• Starring: Michael Douglas, Benicio del Toro, Catherine Zeta-Jones, Don Cheadle, Erika Christensen, Topher Grace, Luis Guzmán, Tomás Milián, Amy Irving, Dennis Quaid, Miguel Ferrer, Jacob Vargas, Steven Bauer, James Brolin, Albert Finney, Salma Hayek, Benjamin Bratt.
  • Rated: R.

Traffic is one of the most smartly cast films I’ve seen. There are stars and awards royalty here, but that’s not the point. Valentine’s Day had stars and awards royalty. Steven Soderbergh knows how to use his, to push them to the very edge with the performances that, at some points, the film becomes almost unbearable to watch. I cringed watching a teenage version of Erika Christensen, from TV’s Parenthood, fell deep into the pit of drug abuse. I was sickened by the rapier like wit with which Topher Grace delivers his lines. I was riveted and revolted by Catherine Zeta-Jones’ strength and desperation. And I marveled at the conviction with which Michael Douglas, Benicio del Toro, and Don Cheadle present us with characters of good intentions but unique morals.

Traffic promotional posterTraffic explores the drug trade from multiple perspectives: a pair of DEA agents in America (Don Cheadle and Luis Guzmán), a pair of cops in Mexico police force (Benicio del Toro and Jacob Vargas), an upper-crust woman (Catherine Zeta-Jones) who’s forced to take over the family business when her husband (Steven Bauer) goes to jail, a pair of drug-addled teens (Erika Christensen and Topher Grace), and the girl’s parents (Michael Douglas and Amy Irving). Douglas, to complicate things, is the U.S. President’s new drug czar.

The film cuts between each of these separate storylines. An orange tint is used for the Mexico storyline, in which del Toro and Vargas become entangled with a corrupt general (Tomás Milián); a blue tint is utilized for the strand involving Douglas, Christensen, and Grace; and the film is presented in normal coloration for the story of Zeta-Jones, who’s aided by her husband’s business partner (Dennis Quaid) and is monitored by DEA agents Cheadle and Guzmán. This proves to be a masterstroke. The yellow tint makes Mexico feel more intense, the blue makes drug abuse more tragic, and the normal color, in contrast, makes San Diego feel grittier.

Occasionally a character from one story will cross over into another for a brief appearance. I think, if the characters were to play the Kevin Bacon game, they would all be three or four degrees away from each other. It’s this ensemble mindset, used in similar racial drama Crash and rom-com Love Actually, that gives the film its power: each of the characters actions affects every other’s, just like in a normal drama, but it’s far more unique than a straight drama. Steven Soderbergh tried to employ the hyperlink narrative structure with his latest film, Contagion, but with less success.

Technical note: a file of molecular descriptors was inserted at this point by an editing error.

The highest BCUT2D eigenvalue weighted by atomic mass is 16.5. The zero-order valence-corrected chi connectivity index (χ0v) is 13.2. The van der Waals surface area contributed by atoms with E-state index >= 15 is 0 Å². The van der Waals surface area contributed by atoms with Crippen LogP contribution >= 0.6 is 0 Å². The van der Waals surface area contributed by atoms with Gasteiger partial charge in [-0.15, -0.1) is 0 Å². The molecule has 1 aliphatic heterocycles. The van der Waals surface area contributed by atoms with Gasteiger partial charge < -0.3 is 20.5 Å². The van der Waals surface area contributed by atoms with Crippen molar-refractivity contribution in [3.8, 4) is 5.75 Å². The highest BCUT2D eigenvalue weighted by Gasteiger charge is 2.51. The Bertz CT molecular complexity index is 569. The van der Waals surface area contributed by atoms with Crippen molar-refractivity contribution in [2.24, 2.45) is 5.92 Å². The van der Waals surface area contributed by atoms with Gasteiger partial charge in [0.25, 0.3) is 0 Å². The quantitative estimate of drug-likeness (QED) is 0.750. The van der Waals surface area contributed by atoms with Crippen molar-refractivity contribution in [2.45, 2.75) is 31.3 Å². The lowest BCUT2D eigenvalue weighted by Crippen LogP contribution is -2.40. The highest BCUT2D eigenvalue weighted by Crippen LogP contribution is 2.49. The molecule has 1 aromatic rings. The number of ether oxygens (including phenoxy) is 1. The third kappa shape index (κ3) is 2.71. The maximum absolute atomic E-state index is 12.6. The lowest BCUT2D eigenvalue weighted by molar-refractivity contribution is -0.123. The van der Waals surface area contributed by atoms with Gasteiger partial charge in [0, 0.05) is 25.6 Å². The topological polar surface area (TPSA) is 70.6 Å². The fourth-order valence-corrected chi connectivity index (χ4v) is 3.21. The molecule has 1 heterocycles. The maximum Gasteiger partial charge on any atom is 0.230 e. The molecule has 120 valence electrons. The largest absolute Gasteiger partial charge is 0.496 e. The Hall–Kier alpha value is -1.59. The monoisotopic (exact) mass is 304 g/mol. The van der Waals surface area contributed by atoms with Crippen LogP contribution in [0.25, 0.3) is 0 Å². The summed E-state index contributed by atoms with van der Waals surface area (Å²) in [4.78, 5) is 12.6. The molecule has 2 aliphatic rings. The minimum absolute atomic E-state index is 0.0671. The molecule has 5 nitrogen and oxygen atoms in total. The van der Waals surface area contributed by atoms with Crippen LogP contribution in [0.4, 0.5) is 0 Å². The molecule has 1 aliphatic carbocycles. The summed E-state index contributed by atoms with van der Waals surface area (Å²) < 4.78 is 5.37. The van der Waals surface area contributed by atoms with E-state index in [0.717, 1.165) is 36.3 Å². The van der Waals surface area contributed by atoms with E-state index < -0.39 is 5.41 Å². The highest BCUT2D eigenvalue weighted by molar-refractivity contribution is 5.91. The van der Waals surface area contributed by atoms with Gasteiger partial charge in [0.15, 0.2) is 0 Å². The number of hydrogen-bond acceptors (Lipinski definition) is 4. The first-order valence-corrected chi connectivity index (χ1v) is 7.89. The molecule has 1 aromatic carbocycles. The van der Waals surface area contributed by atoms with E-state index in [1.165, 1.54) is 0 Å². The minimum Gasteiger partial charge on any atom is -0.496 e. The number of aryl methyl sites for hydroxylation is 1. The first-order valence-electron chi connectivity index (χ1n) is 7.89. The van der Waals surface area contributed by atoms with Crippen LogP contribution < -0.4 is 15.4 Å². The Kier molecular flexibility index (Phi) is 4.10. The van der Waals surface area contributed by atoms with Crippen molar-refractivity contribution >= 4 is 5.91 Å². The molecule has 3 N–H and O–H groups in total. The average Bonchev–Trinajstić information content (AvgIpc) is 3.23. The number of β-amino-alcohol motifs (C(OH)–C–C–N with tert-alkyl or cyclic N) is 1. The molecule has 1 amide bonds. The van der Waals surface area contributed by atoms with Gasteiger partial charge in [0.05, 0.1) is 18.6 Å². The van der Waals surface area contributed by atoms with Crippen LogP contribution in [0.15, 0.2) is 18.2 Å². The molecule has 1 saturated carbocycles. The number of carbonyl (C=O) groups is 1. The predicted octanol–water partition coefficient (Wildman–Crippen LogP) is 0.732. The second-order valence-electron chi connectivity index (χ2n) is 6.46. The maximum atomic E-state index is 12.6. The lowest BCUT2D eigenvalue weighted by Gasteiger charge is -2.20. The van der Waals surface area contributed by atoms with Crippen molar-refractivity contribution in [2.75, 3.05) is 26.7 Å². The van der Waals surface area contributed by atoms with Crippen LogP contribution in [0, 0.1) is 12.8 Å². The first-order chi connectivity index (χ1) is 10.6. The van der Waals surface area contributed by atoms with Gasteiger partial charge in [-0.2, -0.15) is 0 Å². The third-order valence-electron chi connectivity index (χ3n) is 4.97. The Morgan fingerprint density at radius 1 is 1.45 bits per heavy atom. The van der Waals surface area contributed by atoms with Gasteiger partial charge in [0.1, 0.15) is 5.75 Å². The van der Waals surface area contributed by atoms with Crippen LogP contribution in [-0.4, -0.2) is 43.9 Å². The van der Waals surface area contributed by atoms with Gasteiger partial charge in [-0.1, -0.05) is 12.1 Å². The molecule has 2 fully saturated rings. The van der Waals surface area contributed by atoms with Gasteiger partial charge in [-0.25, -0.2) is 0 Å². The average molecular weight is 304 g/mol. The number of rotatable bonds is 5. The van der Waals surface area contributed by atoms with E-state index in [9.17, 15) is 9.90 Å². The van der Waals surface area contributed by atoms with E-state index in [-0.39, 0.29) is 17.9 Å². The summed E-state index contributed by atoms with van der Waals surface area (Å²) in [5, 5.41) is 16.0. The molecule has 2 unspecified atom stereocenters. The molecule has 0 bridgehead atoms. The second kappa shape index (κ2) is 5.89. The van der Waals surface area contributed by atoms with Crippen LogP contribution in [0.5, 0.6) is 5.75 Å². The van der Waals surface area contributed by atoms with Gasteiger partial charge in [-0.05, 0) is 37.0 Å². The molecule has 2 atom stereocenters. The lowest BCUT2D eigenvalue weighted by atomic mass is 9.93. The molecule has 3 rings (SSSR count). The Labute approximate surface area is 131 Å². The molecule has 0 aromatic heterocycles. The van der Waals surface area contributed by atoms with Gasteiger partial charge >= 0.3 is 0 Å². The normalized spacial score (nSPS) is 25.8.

The writing is sharp, the pacing smart. Soderbergh knows when to cut quickly and when to take his time developing a scene. Michael Douglas brings the right amount of helplessness and naivety to a man who’s supposed to have all the answers, while Benicio del Toro is quite effective as the simple and honest police officer. Don Cheadle and Luis Guzmán make a great pair. For me, the best performance was easily Catherine Zeta-Jones, whose arc is similar to that of Michael Corleone’s. She would never dream of becoming a drug dealer, but Michael Corleone thought he was different from his father. Desperate circumstances take us upon paths we hoped we would never set foot on.

As a teen, the movie was profoundly effective for me. My father says all teens should watch Traffic as a warning call, just like everyone should watch Saving Private Ryan to know the sacrifice soldiers go through. I think he’s right on both accounts. It was sickening to watch Erika Christensen morph into an inhuman creature. And Topher Grace was at her side the entire time, hurtling lines at the screen in near-Sorkinian style. These two teens were well-raised, logical, intelligent humans with bright futures. But drugs know no race nor class nor creed. Surely nobody I know, nobody you know, will ever get that bad? Right? ☆☆☆

Blade Runner (1982)
  • Directed by: Ridley Scott.
  • Written by: Hampton Fancher and David Peoples. Based on Do Androids Dream of Electric Sheep? by Philip K. Dick.